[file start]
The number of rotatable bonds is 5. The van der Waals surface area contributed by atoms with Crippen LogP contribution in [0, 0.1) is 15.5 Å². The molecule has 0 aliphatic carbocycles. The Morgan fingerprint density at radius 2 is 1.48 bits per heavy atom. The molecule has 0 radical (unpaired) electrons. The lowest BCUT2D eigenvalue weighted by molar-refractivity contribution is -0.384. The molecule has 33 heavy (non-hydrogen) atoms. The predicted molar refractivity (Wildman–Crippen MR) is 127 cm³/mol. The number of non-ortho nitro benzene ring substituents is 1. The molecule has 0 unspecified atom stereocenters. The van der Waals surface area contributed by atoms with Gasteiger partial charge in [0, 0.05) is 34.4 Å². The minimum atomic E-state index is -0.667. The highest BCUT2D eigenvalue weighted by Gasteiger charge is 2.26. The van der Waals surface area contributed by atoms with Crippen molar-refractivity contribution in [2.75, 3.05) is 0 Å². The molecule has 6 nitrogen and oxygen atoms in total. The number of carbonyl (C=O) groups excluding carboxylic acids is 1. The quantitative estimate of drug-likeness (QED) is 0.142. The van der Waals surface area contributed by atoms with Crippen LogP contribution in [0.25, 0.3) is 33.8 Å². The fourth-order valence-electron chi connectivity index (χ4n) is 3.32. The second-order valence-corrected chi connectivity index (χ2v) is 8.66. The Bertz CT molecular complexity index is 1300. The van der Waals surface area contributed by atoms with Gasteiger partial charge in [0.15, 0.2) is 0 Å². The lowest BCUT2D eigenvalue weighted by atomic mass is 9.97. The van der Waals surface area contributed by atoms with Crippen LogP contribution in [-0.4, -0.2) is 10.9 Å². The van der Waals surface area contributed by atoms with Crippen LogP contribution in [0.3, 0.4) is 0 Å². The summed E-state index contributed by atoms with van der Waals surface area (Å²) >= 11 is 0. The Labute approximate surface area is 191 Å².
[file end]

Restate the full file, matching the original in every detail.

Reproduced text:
The number of rotatable bonds is 5. The van der Waals surface area contributed by atoms with Crippen LogP contribution in [0, 0.1) is 15.5 Å². The molecule has 0 aliphatic carbocycles. The Morgan fingerprint density at radius 2 is 1.48 bits per heavy atom. The molecule has 0 radical (unpaired) electrons. The lowest BCUT2D eigenvalue weighted by molar-refractivity contribution is -0.384. The molecule has 33 heavy (non-hydrogen) atoms. The predicted molar refractivity (Wildman–Crippen MR) is 127 cm³/mol. The number of non-ortho nitro benzene ring substituents is 1. The molecule has 0 unspecified atom stereocenters. The van der Waals surface area contributed by atoms with Gasteiger partial charge in [0, 0.05) is 34.4 Å². The minimum atomic E-state index is -0.667. The highest BCUT2D eigenvalue weighted by Gasteiger charge is 2.26. The van der Waals surface area contributed by atoms with Crippen molar-refractivity contribution in [2.75, 3.05) is 0 Å². The molecule has 6 nitrogen and oxygen atoms in total. The number of carbonyl (C=O) groups excluding carboxylic acids is 1. The quantitative estimate of drug-likeness (QED) is 0.142. The van der Waals surface area contributed by atoms with Crippen LogP contribution in [0.25, 0.3) is 33.8 Å². The fourth-order valence-electron chi connectivity index (χ4n) is 3.32. The second-order valence-corrected chi connectivity index (χ2v) is 8.66. The Bertz CT molecular complexity index is 1300. The van der Waals surface area contributed by atoms with Gasteiger partial charge in [0.15, 0.2) is 0 Å². The lowest BCUT2D eigenvalue weighted by atomic mass is 9.97. The van der Waals surface area contributed by atoms with Crippen LogP contribution in [-0.4, -0.2) is 10.9 Å². The van der Waals surface area contributed by atoms with Crippen LogP contribution in [0.3, 0.4) is 0 Å². The summed E-state index contributed by atoms with van der Waals surface area (Å²) >= 11 is 0. The Labute approximate surface area is 191 Å².